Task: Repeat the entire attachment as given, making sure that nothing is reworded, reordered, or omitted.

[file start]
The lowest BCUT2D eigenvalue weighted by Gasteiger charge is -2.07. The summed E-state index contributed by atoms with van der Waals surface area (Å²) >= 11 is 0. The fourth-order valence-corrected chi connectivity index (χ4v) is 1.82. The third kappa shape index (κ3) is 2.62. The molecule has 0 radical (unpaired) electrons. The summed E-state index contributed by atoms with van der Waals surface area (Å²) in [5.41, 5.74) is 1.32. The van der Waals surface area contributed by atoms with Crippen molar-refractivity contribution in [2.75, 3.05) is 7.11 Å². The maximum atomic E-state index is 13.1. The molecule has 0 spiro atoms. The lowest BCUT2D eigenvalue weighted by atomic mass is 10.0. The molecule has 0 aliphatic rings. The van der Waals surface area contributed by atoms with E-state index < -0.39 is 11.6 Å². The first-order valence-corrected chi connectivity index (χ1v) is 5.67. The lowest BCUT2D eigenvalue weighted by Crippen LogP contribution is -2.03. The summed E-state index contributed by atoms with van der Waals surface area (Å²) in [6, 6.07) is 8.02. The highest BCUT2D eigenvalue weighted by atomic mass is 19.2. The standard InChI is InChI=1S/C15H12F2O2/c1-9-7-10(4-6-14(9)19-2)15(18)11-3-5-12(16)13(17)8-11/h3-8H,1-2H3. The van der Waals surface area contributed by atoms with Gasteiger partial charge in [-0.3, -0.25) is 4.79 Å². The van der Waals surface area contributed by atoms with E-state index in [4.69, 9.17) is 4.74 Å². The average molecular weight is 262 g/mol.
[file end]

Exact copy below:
The lowest BCUT2D eigenvalue weighted by Gasteiger charge is -2.07. The summed E-state index contributed by atoms with van der Waals surface area (Å²) >= 11 is 0. The fourth-order valence-corrected chi connectivity index (χ4v) is 1.82. The third kappa shape index (κ3) is 2.62. The molecule has 0 radical (unpaired) electrons. The summed E-state index contributed by atoms with van der Waals surface area (Å²) in [5.41, 5.74) is 1.32. The van der Waals surface area contributed by atoms with Crippen molar-refractivity contribution in [2.75, 3.05) is 7.11 Å². The maximum atomic E-state index is 13.1. The molecule has 0 spiro atoms. The lowest BCUT2D eigenvalue weighted by atomic mass is 10.0. The molecule has 0 aliphatic rings. The van der Waals surface area contributed by atoms with E-state index < -0.39 is 11.6 Å². The first-order valence-corrected chi connectivity index (χ1v) is 5.67. The lowest BCUT2D eigenvalue weighted by Crippen LogP contribution is -2.03. The summed E-state index contributed by atoms with van der Waals surface area (Å²) in [6, 6.07) is 8.02. The highest BCUT2D eigenvalue weighted by atomic mass is 19.2. The standard InChI is InChI=1S/C15H12F2O2/c1-9-7-10(4-6-14(9)19-2)15(18)11-3-5-12(16)13(17)8-11/h3-8H,1-2H3. The van der Waals surface area contributed by atoms with Gasteiger partial charge in [-0.3, -0.25) is 4.79 Å². The van der Waals surface area contributed by atoms with E-state index in [4.69, 9.17) is 4.74 Å². The average molecular weight is 262 g/mol.